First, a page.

Needleless to say MIMRA has only limited resources available, but very good people! Therefore in many ways RMI is a great place to test run the Unloading Authorization Code model, integrated into FIMS (wrote about this in the past), so I came here to scope the system design… and it has been great.
I’m exploring the opportunities of integrating various sources of data we already have: VMS, licensing, e-logbook and FFA compliance Index. The idea is that because vessels need to provide 72 hrs notice prior port arrival, we can use these data streams to remotely pre-assess the legality of the catch prior vessel arrival and then focus the limited resources in targeting those vessels with lower compliance indexes and add the observers notes on compliance, interactions with species of special interest and marine pollution that we receive on a daily basis via the e-Obs app. The aim is to focus arrival inspections on those that deserve it more, then we come on board with tablet App that is preloaded with the data of interest, so the inspection is not about finding problems and questions… but finding answers to the problems we already know, while keeping eyes open for the ones we may see.
And while the FAO Port State Measures Agreement in not compulsory, nothing stop countries from using some of the elements it has. In this case, pre-screening and denial of permission to transship or unload if IUU fishing has been detected. The biggest penalty you can put on a rogue vessel is not a fine… is not letting them unload.
But then, a fully hard-core attitude towards compliance, if not regionally adopted… will imply that the fleets will simply move to other regional hubs with a lesser incline or capacity to be a responsible port state. Transshipments generate good revenues ashore as well. Mike McCoy estimates in his 2012 transshipment study figures in between 9 to 14000 USD per vessel (not including fuel). So unless the system is implemented and maintained regionally, the fleet will move somewhere else that, while less convenient geographically, may let them get away with less scrutiny.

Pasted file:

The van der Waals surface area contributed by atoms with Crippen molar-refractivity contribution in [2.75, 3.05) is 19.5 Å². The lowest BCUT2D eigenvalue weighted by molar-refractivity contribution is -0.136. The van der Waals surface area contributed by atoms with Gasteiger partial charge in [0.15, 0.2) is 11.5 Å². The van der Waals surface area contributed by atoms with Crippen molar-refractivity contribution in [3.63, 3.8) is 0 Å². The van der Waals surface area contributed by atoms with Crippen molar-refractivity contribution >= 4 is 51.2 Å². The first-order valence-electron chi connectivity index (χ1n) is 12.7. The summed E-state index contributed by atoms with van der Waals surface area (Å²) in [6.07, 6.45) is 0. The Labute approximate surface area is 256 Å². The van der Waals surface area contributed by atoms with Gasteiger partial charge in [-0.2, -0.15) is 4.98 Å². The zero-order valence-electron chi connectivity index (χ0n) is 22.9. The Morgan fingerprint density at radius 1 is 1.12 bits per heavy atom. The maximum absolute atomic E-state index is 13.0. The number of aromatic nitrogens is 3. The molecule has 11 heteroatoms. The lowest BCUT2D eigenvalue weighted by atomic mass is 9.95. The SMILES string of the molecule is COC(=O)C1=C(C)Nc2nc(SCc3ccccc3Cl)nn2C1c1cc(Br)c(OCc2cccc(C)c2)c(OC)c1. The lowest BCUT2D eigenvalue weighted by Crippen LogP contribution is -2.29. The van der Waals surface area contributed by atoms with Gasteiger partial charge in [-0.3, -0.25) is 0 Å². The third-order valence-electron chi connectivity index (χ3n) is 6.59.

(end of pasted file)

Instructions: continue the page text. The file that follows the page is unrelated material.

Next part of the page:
In any case, while a lot of these days here involve sitting and thinking, writing (hate it!), exploring data capabilities, designing App and screen interfaces, I also get to go on board and accompany the MIMRA crew and embed myself into their day to day activities… which is something I love!
And here is were my days on vessels pay back… you look at numbers and operations, and you know if bullshit is nearby… i.e. is no way that those drums with oil have been there since you left port a month ago… no fish slime, scales or rust on rims… no saltishness on the backside? Or you him to sign a paper that says that vessel xxx did a 300ton set in a day (and was able to freeze it!)… and then was able to transship 800 tons in less than 48 hrs… really!!
So yeah… jobs like this one make my days happier… I’m trying to design something new and useful, using new technologies, to help improve traceability and levels of compliance. And I get to go up and down from boats, and I like that :-)
But the best of it, is that I get to hang out with cool people, like the young local fisheries deputy director Sam (check his other side as a local street artist that makes awesome t-shirts), Beau a young enforcement officer and ocean man (surfer, fisher, freediver, boatman, etc, etc) and lots of other people that are working hard to control this transhipment hub and let their people have a fairer slice of what is, after all, their fish.
You, ladies and gentleman, have my full respect.